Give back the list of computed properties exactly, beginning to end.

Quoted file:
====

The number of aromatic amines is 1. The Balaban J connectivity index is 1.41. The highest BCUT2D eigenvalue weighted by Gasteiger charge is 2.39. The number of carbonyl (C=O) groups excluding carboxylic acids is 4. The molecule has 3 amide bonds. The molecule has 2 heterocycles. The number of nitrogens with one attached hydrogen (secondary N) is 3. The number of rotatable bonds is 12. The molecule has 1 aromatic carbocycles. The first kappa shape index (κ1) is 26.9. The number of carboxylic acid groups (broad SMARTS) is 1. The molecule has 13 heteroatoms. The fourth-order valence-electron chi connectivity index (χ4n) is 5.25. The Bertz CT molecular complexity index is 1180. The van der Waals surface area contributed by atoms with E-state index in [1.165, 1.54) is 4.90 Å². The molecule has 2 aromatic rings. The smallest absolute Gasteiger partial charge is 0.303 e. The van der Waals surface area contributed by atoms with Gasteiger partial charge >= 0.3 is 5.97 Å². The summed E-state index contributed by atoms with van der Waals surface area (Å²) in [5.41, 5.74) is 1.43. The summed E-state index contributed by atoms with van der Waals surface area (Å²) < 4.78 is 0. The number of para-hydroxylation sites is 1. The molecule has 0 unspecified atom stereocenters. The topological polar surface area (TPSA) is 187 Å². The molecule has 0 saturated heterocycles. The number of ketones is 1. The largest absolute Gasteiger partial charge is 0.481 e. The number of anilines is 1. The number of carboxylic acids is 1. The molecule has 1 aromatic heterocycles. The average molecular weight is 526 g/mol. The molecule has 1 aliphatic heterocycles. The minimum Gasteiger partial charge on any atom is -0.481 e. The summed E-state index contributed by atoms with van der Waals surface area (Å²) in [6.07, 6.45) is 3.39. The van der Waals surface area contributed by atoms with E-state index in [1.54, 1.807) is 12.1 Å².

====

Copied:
The number of aromatic amines is 1. The Balaban J connectivity index is 1.41. The highest BCUT2D eigenvalue weighted by Gasteiger charge is 2.39. The number of carbonyl (C=O) groups excluding carboxylic acids is 4. The molecule has 3 amide bonds. The molecule has 2 heterocycles. The number of nitrogens with one attached hydrogen (secondary N) is 3. The number of rotatable bonds is 12. The molecule has 1 aromatic carbocycles. The first kappa shape index (κ1) is 26.9. The number of carboxylic acid groups (broad SMARTS) is 1. The molecule has 13 heteroatoms. The fourth-order valence-electron chi connectivity index (χ4n) is 5.25. The Bertz CT molecular complexity index is 1180. The van der Waals surface area contributed by atoms with E-state index in [1.165, 1.54) is 4.90 Å². The molecule has 2 aromatic rings. The smallest absolute Gasteiger partial charge is 0.303 e. The van der Waals surface area contributed by atoms with Gasteiger partial charge >= 0.3 is 5.97 Å². The summed E-state index contributed by atoms with van der Waals surface area (Å²) in [5.41, 5.74) is 1.43. The summed E-state index contributed by atoms with van der Waals surface area (Å²) < 4.78 is 0. The number of para-hydroxylation sites is 1. The molecule has 0 unspecified atom stereocenters. The topological polar surface area (TPSA) is 187 Å². The molecule has 0 saturated heterocycles. The number of ketones is 1. The largest absolute Gasteiger partial charge is 0.481 e. The number of anilines is 1. The number of carboxylic acids is 1. The molecule has 1 aromatic heterocycles. The average molecular weight is 526 g/mol. The molecule has 1 aliphatic heterocycles. The minimum Gasteiger partial charge on any atom is -0.481 e. The summed E-state index contributed by atoms with van der Waals surface area (Å²) in [6.07, 6.45) is 3.39. The van der Waals surface area contributed by atoms with E-state index in [1.54, 1.807) is 12.1 Å².